Australia's favourite food blogger Not Quite Nigella, aka Lorraine Elliott, discovers Bangkok's new night market, enjoys some high rise views and chases omelettes in Chinatown.
As the weather in extremely cold or hot countries becomes the subject of talk by locals wearied by its extreme nature, we find ourselves obsessed with traffic during our time in Bangkok. It is not to be underestimated and any previous gripes I had about Sydney’s traffic quickly dissipate when I realise the magnitude of it here in Bangkok.
What should be just over one kilometre takes about 30 minutes’ drive – short bursts of the taxi surging forward, only to then stand still. It doesn’t help that we’re headed towards one of the newest places in Bangkok that everyone else also seems destined for: the Asiatique night market, across the Chao Phraya River with its visual landmark being the giant illuminated ferris wheel.
Open from 5:00pm, the market is accessible via a free ferry that leaves from Sathorn Pier. There are two queues, one for the free ferry or another for the paid ferry. The free ferry is much more frequent, although it does require joining a long queue, but three free ferries leave over the time that it takes us to get one of the paid ferries (our only advantage was being able to sit down to wait for it).
At first approach, our impression of the Asiatique market is that it looks like Disneyland: clean, new and a little artificial. The food options are plentiful and there’s a lot of Western fare. But for the shopping enthusiast, there are ten warehouses, each broken down into segments (fashion, homewares etc.), and it’s easily laid out and not too insurmountably sprawling.
It’s warm so I get a deliciously soothing sticky rice and mango ice cream while I walk through some of the warehouses. Any initial wariness about the place soon subsides as there is plenty to buy and I only wish that we had more time. But of course we don’t because we are expected elsewhere – after all, there’s plenty you can do at night in a city like Bangkok!
The colourful offerings at Bangkok's new Asiatique night market
Our next stop is at a bar. We have a false start, tipped off about a new rooftop bar only to find it isn’t even open yet. So into another taxi we go to make our way to Sirocco, not exactly new and not exactly a well-kept secret.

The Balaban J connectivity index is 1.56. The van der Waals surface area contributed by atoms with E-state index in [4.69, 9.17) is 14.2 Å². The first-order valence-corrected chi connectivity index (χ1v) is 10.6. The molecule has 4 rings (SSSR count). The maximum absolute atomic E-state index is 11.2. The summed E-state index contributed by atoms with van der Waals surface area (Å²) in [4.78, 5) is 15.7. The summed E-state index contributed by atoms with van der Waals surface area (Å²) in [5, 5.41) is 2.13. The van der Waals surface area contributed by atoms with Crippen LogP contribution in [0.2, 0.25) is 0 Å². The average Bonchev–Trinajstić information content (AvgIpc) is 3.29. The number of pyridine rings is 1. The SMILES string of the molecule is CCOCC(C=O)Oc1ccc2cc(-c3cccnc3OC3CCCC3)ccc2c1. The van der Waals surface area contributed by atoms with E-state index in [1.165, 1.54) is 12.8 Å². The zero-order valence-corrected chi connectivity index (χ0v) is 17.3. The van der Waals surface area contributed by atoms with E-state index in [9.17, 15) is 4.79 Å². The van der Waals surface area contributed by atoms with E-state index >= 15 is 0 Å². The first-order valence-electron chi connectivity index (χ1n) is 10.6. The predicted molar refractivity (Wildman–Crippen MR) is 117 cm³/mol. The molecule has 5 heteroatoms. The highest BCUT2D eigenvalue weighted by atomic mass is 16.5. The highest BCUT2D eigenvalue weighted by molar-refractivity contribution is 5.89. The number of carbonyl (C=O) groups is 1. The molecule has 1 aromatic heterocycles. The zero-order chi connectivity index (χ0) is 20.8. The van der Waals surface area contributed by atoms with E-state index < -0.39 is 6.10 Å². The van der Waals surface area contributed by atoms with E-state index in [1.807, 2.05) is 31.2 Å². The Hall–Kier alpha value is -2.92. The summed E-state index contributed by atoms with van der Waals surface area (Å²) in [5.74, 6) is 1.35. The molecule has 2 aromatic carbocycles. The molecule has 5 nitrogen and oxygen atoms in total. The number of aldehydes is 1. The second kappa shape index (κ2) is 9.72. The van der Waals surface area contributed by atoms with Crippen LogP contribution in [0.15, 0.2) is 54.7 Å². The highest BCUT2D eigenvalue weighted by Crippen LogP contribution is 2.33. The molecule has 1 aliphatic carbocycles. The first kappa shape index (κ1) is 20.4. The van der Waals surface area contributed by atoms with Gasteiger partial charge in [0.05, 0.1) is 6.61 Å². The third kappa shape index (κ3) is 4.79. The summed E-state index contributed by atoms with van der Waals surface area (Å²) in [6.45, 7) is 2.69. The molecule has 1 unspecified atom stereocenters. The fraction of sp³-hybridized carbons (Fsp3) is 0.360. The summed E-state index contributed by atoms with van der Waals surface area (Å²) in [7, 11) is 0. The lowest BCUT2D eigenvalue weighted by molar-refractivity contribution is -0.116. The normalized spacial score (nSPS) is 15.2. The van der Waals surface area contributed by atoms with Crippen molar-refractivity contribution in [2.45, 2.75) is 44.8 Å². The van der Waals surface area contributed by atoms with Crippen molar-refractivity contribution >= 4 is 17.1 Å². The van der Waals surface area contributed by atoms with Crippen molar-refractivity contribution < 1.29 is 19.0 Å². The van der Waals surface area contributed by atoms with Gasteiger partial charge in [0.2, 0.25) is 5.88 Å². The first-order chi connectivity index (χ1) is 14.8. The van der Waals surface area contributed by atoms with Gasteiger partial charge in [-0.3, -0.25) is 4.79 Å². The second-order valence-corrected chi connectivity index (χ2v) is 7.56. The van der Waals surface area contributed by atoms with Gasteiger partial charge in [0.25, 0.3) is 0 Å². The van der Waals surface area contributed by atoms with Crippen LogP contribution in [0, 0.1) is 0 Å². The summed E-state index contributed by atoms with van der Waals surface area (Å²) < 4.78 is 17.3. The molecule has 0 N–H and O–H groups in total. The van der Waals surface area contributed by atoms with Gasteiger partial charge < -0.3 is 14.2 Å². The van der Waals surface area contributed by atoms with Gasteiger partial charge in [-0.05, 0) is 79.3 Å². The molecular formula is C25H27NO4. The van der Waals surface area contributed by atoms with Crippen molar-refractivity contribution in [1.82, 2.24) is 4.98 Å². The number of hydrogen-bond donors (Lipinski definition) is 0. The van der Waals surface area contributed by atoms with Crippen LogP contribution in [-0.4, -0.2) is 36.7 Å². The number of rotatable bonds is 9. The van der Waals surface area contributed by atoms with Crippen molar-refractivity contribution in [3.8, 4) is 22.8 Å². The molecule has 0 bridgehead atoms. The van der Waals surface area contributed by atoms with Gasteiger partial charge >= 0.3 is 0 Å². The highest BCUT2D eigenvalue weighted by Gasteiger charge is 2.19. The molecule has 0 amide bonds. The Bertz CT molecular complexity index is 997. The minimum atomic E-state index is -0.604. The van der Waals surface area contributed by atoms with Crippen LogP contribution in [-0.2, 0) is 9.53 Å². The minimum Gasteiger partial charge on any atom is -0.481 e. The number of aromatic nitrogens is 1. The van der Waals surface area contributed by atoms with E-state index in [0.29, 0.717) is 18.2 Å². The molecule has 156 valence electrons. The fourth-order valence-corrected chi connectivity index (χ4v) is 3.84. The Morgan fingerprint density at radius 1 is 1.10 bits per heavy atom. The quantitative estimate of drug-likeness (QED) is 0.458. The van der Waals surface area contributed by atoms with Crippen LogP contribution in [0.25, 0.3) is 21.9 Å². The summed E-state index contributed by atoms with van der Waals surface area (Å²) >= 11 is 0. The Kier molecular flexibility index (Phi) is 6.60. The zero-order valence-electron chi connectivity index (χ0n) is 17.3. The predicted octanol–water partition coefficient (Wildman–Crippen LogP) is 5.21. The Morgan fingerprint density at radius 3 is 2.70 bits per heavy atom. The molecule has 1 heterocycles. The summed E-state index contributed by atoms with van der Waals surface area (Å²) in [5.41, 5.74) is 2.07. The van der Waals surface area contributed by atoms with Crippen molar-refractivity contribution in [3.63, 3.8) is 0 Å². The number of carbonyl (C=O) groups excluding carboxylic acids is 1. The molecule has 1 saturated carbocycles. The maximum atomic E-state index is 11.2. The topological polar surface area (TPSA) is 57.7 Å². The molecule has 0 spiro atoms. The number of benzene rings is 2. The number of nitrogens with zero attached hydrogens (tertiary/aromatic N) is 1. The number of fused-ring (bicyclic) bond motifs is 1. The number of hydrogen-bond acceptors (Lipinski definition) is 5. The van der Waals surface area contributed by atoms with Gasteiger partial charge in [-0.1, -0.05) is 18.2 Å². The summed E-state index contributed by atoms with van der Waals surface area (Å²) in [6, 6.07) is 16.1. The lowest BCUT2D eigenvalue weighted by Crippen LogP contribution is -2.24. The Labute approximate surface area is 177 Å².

We arrive on the 64th floor of the State Tower building and overhear some Australian girls talking about their upcoming surgery (Thailand is of course popular for less expensive surgery and dentistry) and they guide us to Distil, a sort of lie-down bar where people lounge back on wide, cushion-backed lounges. The vibe is Gen Y/hipster, with people lying back taking selfies and giving off that ‘too cool for school’ vibe.
It turns out that Sirocco is the more popular bar on an adjacent side of the rooftop. The view is stunning but any heart-stopping joy is quickly quashed when we are told that strictly no photographs are permitted at the top of the stairs (and this is strictly policed). The crowd is mixed – there are mostly expats and tourists, mixed in with a few locals, and we overhear people ordering beer and breezers.
You certainly pay for the view – although there’s no cover charge, a glass of champagne is worth about $A60, but it’s a good way to orient yourself with the sprawling city below and check on easing traffic conditions. We watch as the car lights thin out and decide that it’s time to go exploring.
A little closer to where we’re staying is the Moon Bar, on top of the Banyan Tree Hotel next to the Metropolitan. The crowd is also mixed although there do seem to be the obligatory amount of expats. Unlike Sirocco however there are plenty of places to sit down at and it feels a bit more chilled – although if you’re wearing heels be prepared to make like a billy goat and wobble up and down plenty of sets of stairs in order to reach your destination.
Moon Bar, one of many spectacular night spots in Thailand's capital
By now stomachs are rumbling so it’s time to go out to find some sustenance. We hit one of the best places to eat, Bangkok’s Chinatown, to try some of what are purportedly Bangkok’s best local dishes. The added serendipitous advantage is that we get to try three food must-trys in Bangkok all within a few metres of each other.
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